Smart Grids (SGs) offer clear potential to contribute to a number of UK policy goals including the transition to a low-carbon economy, energy security and affordability. SGs could do this by transforming the ways we produce, deliver and consume energy. SGs could even change our conception of these services. As yet, there is little in-depth research into what factors might influence this potential, how such a grid can develop from today to 2050 and who might be the winners and losers in this process.
This project aims to advance understanding of SG deployment and utilisation through a programme of novel empirical research, developing and evaluating a number of socio-technical scenarios. Particular consideration will be given to key transition points – rather than mere end points – in alternative possible scenarios, and spatial differences in the deployment of SGs and related technologies, from the imminent 2020 target to 2050. The work will build the interaction of different actors into the scenario-development process to incorporate pace and scalability of technology deployment, cost and finance, organisational business models involved, regulatory style, the role of users, and international drivers and linkages.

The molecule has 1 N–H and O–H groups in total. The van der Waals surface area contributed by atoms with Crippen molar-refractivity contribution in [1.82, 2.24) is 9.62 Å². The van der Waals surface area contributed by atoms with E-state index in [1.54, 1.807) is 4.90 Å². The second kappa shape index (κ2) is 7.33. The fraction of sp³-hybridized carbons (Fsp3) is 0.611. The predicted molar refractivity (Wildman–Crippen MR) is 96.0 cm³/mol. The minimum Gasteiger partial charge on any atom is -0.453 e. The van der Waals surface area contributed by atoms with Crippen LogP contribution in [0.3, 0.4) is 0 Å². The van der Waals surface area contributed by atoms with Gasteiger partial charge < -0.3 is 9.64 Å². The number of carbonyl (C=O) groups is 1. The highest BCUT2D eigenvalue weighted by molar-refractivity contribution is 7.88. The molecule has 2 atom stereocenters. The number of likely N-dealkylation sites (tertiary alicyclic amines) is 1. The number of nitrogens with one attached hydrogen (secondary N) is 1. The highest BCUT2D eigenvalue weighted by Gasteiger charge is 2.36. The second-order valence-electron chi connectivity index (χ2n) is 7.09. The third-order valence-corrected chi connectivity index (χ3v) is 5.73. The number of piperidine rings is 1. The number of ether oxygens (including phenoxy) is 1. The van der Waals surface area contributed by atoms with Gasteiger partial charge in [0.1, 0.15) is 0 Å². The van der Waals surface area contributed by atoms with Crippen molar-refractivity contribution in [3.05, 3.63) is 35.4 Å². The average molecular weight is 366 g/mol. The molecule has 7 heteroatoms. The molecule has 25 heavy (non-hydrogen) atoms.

For further information about this project, contact Nazmiye Ozkan.